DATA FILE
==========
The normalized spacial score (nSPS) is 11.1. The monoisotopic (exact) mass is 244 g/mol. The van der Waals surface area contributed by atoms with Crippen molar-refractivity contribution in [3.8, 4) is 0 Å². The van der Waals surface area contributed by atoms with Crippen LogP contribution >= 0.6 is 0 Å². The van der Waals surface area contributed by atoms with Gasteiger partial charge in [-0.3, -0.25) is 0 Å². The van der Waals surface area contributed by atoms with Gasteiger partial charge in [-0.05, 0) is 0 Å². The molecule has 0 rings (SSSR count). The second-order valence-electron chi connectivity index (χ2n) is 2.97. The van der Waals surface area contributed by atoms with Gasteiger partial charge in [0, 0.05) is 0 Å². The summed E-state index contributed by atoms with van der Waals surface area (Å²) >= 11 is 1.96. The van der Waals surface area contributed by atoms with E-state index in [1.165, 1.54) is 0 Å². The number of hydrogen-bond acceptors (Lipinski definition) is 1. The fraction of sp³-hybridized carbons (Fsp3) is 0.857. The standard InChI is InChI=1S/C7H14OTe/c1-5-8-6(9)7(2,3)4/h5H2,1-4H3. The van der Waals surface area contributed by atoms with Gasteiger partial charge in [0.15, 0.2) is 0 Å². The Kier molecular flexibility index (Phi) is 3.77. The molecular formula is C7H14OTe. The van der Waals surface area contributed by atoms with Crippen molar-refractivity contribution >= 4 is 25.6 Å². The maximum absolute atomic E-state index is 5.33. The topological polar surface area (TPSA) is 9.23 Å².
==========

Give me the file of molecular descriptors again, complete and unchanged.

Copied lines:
The normalized spacial score (nSPS) is 11.1. The monoisotopic (exact) mass is 244 g/mol. The van der Waals surface area contributed by atoms with Crippen molar-refractivity contribution in [3.8, 4) is 0 Å². The van der Waals surface area contributed by atoms with Crippen LogP contribution >= 0.6 is 0 Å². The van der Waals surface area contributed by atoms with Gasteiger partial charge in [-0.3, -0.25) is 0 Å². The van der Waals surface area contributed by atoms with Gasteiger partial charge in [-0.05, 0) is 0 Å². The molecule has 0 rings (SSSR count). The second-order valence-electron chi connectivity index (χ2n) is 2.97. The van der Waals surface area contributed by atoms with Gasteiger partial charge in [0, 0.05) is 0 Å². The summed E-state index contributed by atoms with van der Waals surface area (Å²) >= 11 is 1.96. The van der Waals surface area contributed by atoms with E-state index in [1.165, 1.54) is 0 Å². The number of hydrogen-bond acceptors (Lipinski definition) is 1. The fraction of sp³-hybridized carbons (Fsp3) is 0.857. The standard InChI is InChI=1S/C7H14OTe/c1-5-8-6(9)7(2,3)4/h5H2,1-4H3. The van der Waals surface area contributed by atoms with Gasteiger partial charge in [0.15, 0.2) is 0 Å². The Kier molecular flexibility index (Phi) is 3.77. The molecular formula is C7H14OTe. The van der Waals surface area contributed by atoms with Crippen molar-refractivity contribution >= 4 is 25.6 Å². The maximum absolute atomic E-state index is 5.33. The topological polar surface area (TPSA) is 9.23 Å².